I did like the premise for the book, it was interesting to see the other side of 'reality' TV shows, the real side  of the contestants, how the shows are extremely manipulated and false. I also liked knowing more about the security proceedures involving the President and his son. It's all very complicated, poor Jon. 

What I wasn't so excited about, though I knew I should have expected, was the constant and unending mentions of God and Jesus and Christ. It is a christian book (I noticed it only after I requested it, I'm afraid), but reading the word God over 96579 times gets a little annoying. Also, it bothered me that she wanted to fix everyone all the time! Maybe people aren't completely bad, sure, and we all have our reasons to be bitter sometimes, but if people don't want to be helped, you can't force them. 

What disappointed me the most about the story was this: how Addy's lovely uncle Mike makes it very clear to her that if she likes Jonathan, she better be sure he 'shares their faith', otherwise they can never be more than friends. I don't mean to be very judgemental here, but isn't God all about Acceptance & Equality? It doesn't matter how great and sweet a young man Jon was, he would never be good enough if he's not a freaking Christian? And doesn't LOVE conquers it all? Addy kept going on about how much she loved him, but it was obvious she would give him up just as easily if he wasn't Christian. Talk about hypocrisy and half-heartedness. 

Anyway, of course he turned out to be Christian (he was almost too perfect, after all) and very enthusiastic about learning the Bible with Addy. And they lived happily ever after.

I think this book had a lot of promise, but it turned out to be a very long religious pamphlet with short stories thrown in the middle. If you do ignore the excessive Christian content, you can actually have fun with some very well-written scenes. 

If you like quick, funny, sweet, christian romantic stories, this may be your book.

*I received an eARC form Netgalley in exchange for an honest review.*

Wednesday, January 25, 2012

"Waiting On" Wednesday #8

"Waiting On" Wednesday is a weekly meme, hosted at Breaking the Spine, that spotlights upcoming releases that we are eagerly anticipating.

Right now what I really want to read is:

Starters (Starters, #1)

Expected publication: March 13th 2012 by Delacorte Books for Young Readers  

Callie lost her parents when the Spore Wars wiped out everyone between the ages of twenty and sixty. She and her little brother, Tyler, go on the run, living as squatters with their friend Michael and fighting off renegades who would kill them for a cookie. Callie's only hope is Prime Destinations, a disturbing place in Beverly Hills run by a mysterious figure known as the Old Man. He hires teens to rent their bodies to Enders—seniors who want to be young again. Callie, desperate for the money that will keep her, Tyler, and Michael alive, agrees to be a donor. But the neurochip they place in Callie's head malfunctions and she wakes up in the life of her renter, living in her mansion, driving her cars, and going out with a senator's grandson. It feels almost like a fairy tale, until Callie discovers that her renter intends to do more than party—and that Prime Destinations' plans are more evil than Callie could ever have imagined. . . .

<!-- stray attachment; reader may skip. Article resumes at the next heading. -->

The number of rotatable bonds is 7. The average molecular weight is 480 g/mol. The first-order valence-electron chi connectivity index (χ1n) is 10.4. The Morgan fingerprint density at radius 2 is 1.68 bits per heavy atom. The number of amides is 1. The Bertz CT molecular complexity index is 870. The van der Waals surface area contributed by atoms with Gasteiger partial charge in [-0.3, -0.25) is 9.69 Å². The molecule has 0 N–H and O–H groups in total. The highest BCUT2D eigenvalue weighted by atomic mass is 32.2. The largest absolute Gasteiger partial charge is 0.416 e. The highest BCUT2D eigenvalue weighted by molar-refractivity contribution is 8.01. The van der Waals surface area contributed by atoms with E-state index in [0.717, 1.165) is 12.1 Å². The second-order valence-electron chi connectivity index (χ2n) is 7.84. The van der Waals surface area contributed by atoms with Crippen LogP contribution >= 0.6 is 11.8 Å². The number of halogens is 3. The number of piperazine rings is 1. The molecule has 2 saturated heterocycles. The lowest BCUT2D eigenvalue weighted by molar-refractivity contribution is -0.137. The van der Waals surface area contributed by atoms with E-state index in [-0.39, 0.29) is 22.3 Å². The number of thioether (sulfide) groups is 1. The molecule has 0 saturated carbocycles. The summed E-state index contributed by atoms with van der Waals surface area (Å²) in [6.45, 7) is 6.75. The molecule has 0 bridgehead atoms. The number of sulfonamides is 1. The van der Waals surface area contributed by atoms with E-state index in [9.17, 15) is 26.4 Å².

I recently discovered the Dystopian genre and now I simply cannot get enough!! Starters sounds so fantastically different, I really just can't wait to have it in my hands. :)
Here's hoping the publisher will allow me to review it from Netgalley. *-* 

Ooooh, I wanna read it, I wanna read it! LOL

Now, what are you dying to read?

Tuesday, January 24, 2012

Review: Farsighted (Farsighted #1) by Emlyn Chand

Farsighted (Farsighted #1)
4 stars

I was lucky enought to have won this book from a giveaway offered by the author at vvb32reads. I already had it in my TBR list for a while and was really looking forward to reading it. :)

At the beginning of Farsighted we are informed by the author that every chapter will include a rune and a corresponding 'prophecy', which will give us, readers, a hint to try and 'predict' what will happen. I, personally found this to be very good addition to the book, a nice touch to the story. But you can skip them, if you want to. No harm done.

Right from the start we can see how difficult Alex's relationship with his father is. Not to mention how difficult Alex's life is. He is visually impaired. He and his mother have accepted it and do their best to deal with it, but his father... it's like he prefers to ignore his son altogether. 

It's the first day of school and on top of the usual bullying and hardships caused by his blindness (having to have special school material, navigation of unfamiliar ground...), he starts to listen to things that didn't happen. Yet. Simple things, like his father asking for butter during breakfast, when he didn't. Hearing his father 's voice saying he's there to pick him up from school when he just got there, but it's actually his worst bully, Brady, that is there, making school even more unbearable to Alex.

The new girl at school, Simmi, who smells like cherries and almonds and is actually nice to him, gives him some hope that this year might be a bit better... that is, until he starts seeing her death.

A new store opens next to his mother's flower shop. It's called Miss Teak, and the owner is, quite obviously, psychic. At first, Alex finds her very weird and keeps his distance, but after seeing such a horrible thing in the near future, he'll get any help he can... and Miss Teak is the only that can help him understand his new abilities.

He's very surprised to discover that Simmi is also special. She can sense and manipulate people's emotions, and has been training with the psychic for a while now. They start to train together, and as their powers start to grow, so does Alex's hope that he'll be able to save her AND make her fall for him. Or at least make her stop thinking of him as a freaking brother. LOL.